Annals of Case Reports (ISSN: 2574-7754)

Article / case report

"Management of a Term Parturient with Severe Pulmonic Stenosis and Congenital Heart Disease"

Matthew B. Ellison1, John Bozek2, Daniel Sloyer1, Heather K. Hayanga1, Jeffrey Puette1, Roy E. Henrickson1, Brian W. Grose1, Pavithra R. Ellison1

1Department of Anesthesiology, West Virginia University, USA

2Department of Anesthesiology, Lenox Hill Hospital, USA

*Corresponding author: Matthew B. Ellison, Department of Anesthesiology, West Virginia University School of Medicine, PO Box 8255, 1 Medical Center Drive Morgantown, WV 26506, USA. Tel: +1-3042851931; Fax: +1-3045984930; Email:

Received Date: 12 April, 2019; Accepted Date: 02 May, 2019; Published Date: 13 May, 2019


A 20-year-old primigravida was admitted for induction of labor at 38 weeks following rupture of membranes.   The patient had a history of a ventricular septal defect that was repaired at five months of age. Upon admission, the patient was dyspneic with minimal exertion. A transthoracic echocardiogram demonstrated severe pulmonic stenosis, moderate tricuspid regurgitation, and right ventricular hypertrophy. After consultation with multiple specialists, a balloon valvuloplasty was considered but ultimately abandoned because of the concern that the pulmonic stenosis was subvalvular in origin. The multi-disciplinary team planned to proceed with epidural anesthesia for the management of labor pain along with an instrumented delivery. An ultrasound-guided awake arterial line was placed and fluid status optimized. An epidural catheter was placed and gradually titrated to maintain optimal hemodynamics. The patient underwent a successful vacuum-assisted delivery and was discharged on post-partum day two. After further workup and investigation, the patient underwent resection of a right ventricular muscle bundle and tricuspid valve repair four months after delivery.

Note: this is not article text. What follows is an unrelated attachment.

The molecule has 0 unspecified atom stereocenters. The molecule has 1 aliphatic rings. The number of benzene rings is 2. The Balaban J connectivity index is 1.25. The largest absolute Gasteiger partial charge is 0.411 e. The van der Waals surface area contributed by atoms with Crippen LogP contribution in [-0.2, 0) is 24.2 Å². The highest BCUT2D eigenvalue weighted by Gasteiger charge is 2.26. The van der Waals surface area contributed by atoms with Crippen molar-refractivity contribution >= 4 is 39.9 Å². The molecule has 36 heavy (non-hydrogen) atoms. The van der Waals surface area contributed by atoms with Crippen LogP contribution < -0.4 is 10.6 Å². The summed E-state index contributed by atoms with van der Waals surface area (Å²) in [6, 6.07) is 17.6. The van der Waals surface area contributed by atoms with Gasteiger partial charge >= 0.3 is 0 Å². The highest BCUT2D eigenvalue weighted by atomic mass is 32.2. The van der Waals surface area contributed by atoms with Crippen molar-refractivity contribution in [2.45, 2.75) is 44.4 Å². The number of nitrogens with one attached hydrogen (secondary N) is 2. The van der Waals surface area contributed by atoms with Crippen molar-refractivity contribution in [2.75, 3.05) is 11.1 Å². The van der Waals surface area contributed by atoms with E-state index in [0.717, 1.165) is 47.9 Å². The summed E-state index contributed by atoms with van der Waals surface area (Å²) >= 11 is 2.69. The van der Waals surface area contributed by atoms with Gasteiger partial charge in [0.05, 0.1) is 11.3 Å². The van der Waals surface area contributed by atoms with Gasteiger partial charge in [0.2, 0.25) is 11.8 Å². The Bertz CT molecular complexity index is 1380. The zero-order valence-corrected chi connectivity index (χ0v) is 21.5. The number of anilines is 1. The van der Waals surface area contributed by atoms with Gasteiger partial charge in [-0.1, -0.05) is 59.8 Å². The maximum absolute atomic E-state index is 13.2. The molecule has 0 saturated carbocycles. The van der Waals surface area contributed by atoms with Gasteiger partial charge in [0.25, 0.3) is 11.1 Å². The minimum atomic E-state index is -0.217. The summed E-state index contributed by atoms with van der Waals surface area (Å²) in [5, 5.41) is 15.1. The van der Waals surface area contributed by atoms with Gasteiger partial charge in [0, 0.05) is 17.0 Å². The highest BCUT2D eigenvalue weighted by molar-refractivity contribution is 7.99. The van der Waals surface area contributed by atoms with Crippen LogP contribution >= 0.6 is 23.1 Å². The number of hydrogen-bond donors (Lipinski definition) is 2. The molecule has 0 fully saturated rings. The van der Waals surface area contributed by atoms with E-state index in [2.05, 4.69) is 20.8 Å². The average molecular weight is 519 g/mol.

Keywords: Pulmonic stenosis; Valvular heart disease in pregnancy; Physiologic changes during labor; Heart failure in pregnancy; Tricuspid regurgitation; Ventricular septal defect


Valvular cardiac disease has become increasingly more common in pregnant patients because of advancing maternal age, improved treatment and survival of patients with congenital heart disease (CHD), and increasingly successful reproductive technology. The causes of valvular heart disease differ greatly throughout the world. In developing countries, rheumatic heart disease accounts for approximately 90% of the cardiac valve lesions in women of child-bearing age. [1]. On the other hand, CHD is the primary cause of valvular lesions in this age group in developed nations. Regurgitant valvular disease is typically better tolerated during pregnancy than stenotic disease because of the physiologic decrease in systemic vascular resistance. Mild to moderate pulmonic valve lesions are often congenital in nature and are well tolerated during pregnancy.  However, severe pulmonic stenosis may lead to right ventricular failure, dysrhythmias, pre-eclampsia, and preterm delivery of the fetus with increased mortality [2].

Case Presentation